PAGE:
DMEA and Water Users Assn. Plan 6 MW Hydroelectric Plant
Electric power potential recognized during the Taft Administration expected to be developed soon.
(Montrose, CO) The President’s stimulus package will likely soon lead to a new renewable energy development on Colorado’s Western Slope. The president spoken of, however, is not Barack Obama; it is William Howard Taft.
Delta-Montrose Electric Association (DMEA), together with the Uncompahgre Valley Water Users Association (UVWUA), recently filed for a federal lease of power privileges to use the ―run of river‖ flow of water coming through the Gunnison Tunnel, dug more than 100 years ago, for approximately six megawatts (MW) of electric generating capacity. The proposed hydroelectric plant, announced September 26, 2009 at the Gunnison Tunnel’s ―Celebration of the Century in Montrose, would be one of the largest renewable energy facilities in Western Colorado.
"Run of river" means that no dam will need to be constructed for the project. The water that will be used to generate power comes through the six-mile Gunnison Tunnel to a pre-existing diversion called the ―South Canal,‖ a primary channel of the irrigation network of 575 miles of canals and ditches which irrigates the farms and ranches of the Uncompahgre Valley. President Taft came to the area in 1909 to personally open the Gunnison Tunnel, the first project undertaken by the U.S. Bureau of Reclamation. The Gunnison Tunnel enabled a semi-arid area in the southwest to be transformed into a thriving agricultural community.
Although irrigation for agriculture was the primary motivation behind the construction of the Gunnison Tunnel, the potential to generate electricity resulting from the project was noted by the media of the day. A reporter from the New York Times who covered President Taft’s opening of the Gunnison Tunnel wrote on August 22, 1909:
"The water, after it leaves the tunnel, will have 372 feet fall, which can be used to generate electric power sufficient to light every town and every farmhouse in the Uncompahgre Valley and provide power for all kinds of commercial and industrial purposes."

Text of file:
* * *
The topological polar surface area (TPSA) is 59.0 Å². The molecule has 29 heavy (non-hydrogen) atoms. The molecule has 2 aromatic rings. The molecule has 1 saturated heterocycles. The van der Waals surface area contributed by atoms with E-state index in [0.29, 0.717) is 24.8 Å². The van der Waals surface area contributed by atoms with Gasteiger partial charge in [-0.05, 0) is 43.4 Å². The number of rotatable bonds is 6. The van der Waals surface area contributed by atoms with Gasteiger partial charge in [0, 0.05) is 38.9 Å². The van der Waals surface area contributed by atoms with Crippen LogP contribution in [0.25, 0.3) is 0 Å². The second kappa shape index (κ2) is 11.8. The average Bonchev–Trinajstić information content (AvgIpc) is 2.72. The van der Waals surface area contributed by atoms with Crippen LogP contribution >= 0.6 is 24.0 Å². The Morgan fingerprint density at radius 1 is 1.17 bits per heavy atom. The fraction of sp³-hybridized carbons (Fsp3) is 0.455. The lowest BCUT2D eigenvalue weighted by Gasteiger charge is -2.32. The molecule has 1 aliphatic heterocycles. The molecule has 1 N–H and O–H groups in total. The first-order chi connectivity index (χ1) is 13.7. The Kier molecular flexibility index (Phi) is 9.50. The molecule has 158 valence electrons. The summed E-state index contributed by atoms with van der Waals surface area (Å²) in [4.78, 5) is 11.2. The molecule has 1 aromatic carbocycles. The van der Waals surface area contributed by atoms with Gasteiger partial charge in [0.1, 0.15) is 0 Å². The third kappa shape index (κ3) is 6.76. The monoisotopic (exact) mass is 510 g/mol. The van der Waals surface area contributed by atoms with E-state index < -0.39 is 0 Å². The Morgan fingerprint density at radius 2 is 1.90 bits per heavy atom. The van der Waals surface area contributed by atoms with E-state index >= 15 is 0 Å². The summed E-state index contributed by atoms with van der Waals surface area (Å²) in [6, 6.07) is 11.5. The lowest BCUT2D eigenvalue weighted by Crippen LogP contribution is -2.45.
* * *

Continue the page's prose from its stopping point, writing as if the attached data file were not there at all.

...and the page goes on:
Of course, demand for electricity in the area has grown tremendously since 1909, but the potential power from the ―South Canal‖ project—about 6 megawatts (MW) of capacity—is still significant. DMEA’s overall system peak is roughly 110 MW, so the South Canal hydroelectric facility’s capacity would be about five percent of DMEA’s demand--much more than a drop in the bucket for a co-op DMEA’s size. Colorado’s Governor also noted the contribution the project could make to the state.
"I congratulate the Delta-Montrose Electric Association for its leadership in advancing our New Energy Economy," said Colorado Gov. Bill Ritter. "This project illustrates how renewable energy can repower Colorado’s rural economy, create jobs, diversify our energy supplies and improve our country’s energy security with clean, homegrown electricity."
"This is yet another example of how Colorado is leading the nation in renewable energy production," said U.S. Senator Mark Udall. "Not only will this hydroelectric plant be one of the largest renewable energy producers in our state, but it will create jobs that are very much needed in Western Colorado. I congratulate Delta-Montrose Electric Association and Uncompahgre Valley Water Users Association for coming together to make this happen."